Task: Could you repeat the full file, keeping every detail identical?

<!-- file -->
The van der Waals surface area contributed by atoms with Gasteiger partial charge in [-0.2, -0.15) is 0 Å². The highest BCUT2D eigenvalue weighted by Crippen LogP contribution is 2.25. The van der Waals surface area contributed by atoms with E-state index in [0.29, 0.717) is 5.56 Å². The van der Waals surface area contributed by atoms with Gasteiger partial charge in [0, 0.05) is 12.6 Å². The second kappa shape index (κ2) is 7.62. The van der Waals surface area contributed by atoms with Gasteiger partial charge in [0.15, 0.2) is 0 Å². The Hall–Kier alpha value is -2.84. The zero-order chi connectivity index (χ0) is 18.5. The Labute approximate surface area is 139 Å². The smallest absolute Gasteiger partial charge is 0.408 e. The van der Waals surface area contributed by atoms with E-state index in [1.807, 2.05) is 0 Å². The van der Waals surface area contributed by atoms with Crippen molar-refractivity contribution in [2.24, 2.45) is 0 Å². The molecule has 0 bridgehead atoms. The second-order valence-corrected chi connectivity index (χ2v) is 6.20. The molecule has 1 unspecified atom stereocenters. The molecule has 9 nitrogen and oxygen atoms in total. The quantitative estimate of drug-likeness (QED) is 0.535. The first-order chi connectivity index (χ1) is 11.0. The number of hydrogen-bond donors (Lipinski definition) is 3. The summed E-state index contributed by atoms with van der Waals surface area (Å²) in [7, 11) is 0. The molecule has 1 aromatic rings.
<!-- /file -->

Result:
The van der Waals surface area contributed by atoms with Gasteiger partial charge in [-0.2, -0.15) is 0 Å². The highest BCUT2D eigenvalue weighted by Crippen LogP contribution is 2.25. The van der Waals surface area contributed by atoms with E-state index in [0.29, 0.717) is 5.56 Å². The van der Waals surface area contributed by atoms with Gasteiger partial charge in [0, 0.05) is 12.6 Å². The second kappa shape index (κ2) is 7.62. The van der Waals surface area contributed by atoms with Gasteiger partial charge in [0.15, 0.2) is 0 Å². The Hall–Kier alpha value is -2.84. The zero-order chi connectivity index (χ0) is 18.5. The Labute approximate surface area is 139 Å². The smallest absolute Gasteiger partial charge is 0.408 e. The van der Waals surface area contributed by atoms with E-state index in [1.807, 2.05) is 0 Å². The van der Waals surface area contributed by atoms with Crippen molar-refractivity contribution in [2.24, 2.45) is 0 Å². The molecule has 0 bridgehead atoms. The second-order valence-corrected chi connectivity index (χ2v) is 6.20. The molecule has 1 unspecified atom stereocenters. The molecule has 9 nitrogen and oxygen atoms in total. The quantitative estimate of drug-likeness (QED) is 0.535. The first-order chi connectivity index (χ1) is 11.0. The number of hydrogen-bond donors (Lipinski definition) is 3. The summed E-state index contributed by atoms with van der Waals surface area (Å²) in [7, 11) is 0. The molecule has 1 aromatic rings.